Tax Savings for your Business
16 June 2023 | Featured
Kennas Client Resources
It’s that time of year when we all look at what last minute things we can do to maximise tax savings.
In the wise words of the late Kerry Packer to a Senate estimates committee, “Of course I am minimising my tax. And if anybody in this country doesn’t minimise their tax, they want their heads read.” Here’s our top tips:
Bring forward the purchase of assets
If there are large assets your business needs to buy (or upgrade), you have until 30 June 2023 to use the temporary full expensing rules. These rules enable businesses with an aggregated turnover of up to $5bn to fully deduct the cost of the asset upfront rather than being claimed over the asset’s life, regardless of the cost of the asset.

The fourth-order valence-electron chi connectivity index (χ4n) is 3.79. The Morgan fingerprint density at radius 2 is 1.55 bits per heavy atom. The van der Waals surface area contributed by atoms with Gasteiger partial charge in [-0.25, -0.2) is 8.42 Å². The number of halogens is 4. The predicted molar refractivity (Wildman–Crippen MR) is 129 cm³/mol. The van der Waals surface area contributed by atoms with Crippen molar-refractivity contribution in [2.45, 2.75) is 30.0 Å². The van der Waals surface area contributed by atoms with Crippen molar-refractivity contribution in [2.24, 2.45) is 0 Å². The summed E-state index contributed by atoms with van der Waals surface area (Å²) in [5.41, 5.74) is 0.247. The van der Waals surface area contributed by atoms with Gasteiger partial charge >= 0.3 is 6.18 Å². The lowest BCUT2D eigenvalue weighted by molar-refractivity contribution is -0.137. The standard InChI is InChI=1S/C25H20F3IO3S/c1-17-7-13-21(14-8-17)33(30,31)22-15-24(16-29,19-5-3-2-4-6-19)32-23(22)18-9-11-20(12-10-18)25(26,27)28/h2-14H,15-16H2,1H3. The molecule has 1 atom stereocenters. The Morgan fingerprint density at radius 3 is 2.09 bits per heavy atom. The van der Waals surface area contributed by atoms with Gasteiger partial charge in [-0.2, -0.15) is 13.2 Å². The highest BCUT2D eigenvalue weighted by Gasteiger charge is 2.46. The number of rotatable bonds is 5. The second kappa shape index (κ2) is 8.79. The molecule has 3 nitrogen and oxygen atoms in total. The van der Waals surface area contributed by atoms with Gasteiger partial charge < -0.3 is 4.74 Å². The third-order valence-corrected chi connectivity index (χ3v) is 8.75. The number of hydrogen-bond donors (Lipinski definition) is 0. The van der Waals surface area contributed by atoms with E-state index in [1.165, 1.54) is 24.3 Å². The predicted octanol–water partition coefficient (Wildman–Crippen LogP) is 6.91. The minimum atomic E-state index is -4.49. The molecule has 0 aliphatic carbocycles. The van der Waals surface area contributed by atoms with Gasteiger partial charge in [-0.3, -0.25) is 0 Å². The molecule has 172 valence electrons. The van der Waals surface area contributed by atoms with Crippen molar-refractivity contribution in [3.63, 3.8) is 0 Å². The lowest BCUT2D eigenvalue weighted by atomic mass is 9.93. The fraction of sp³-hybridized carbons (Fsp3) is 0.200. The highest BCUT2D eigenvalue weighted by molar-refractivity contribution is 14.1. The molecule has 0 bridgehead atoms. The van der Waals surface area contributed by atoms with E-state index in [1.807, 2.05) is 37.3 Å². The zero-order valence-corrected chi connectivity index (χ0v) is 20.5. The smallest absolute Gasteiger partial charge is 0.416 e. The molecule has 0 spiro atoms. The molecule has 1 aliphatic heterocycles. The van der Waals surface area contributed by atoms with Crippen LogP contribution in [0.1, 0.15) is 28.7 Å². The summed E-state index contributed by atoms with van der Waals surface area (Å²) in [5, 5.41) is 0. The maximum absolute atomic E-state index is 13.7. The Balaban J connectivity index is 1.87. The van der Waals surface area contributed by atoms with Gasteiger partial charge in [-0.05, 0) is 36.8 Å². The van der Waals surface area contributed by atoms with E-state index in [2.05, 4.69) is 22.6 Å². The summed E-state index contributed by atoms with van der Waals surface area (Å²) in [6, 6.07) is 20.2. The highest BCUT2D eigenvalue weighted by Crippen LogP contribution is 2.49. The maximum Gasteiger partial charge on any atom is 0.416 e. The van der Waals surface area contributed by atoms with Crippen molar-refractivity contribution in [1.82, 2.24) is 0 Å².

The temporary full expensing rules are of benefit if your business would like to reduce the tax it pays in 2022-23, and the purchase of the asset is not going to put a strain on cashflow. If the business does not have tax to pay, and you utilise the rules, this will often give rise to a tax loss that can be carried forward to future years, although companies have access to some loss carry back rules for the 2022-23 year.
Timing is important. The asset needs to be “first held and ready for use” by the 30 June 2023 deadline to qualify for an immediate deduction in the 2023 tax return. Just having a contract in place won’t qualify if you have not taken possession of the asset.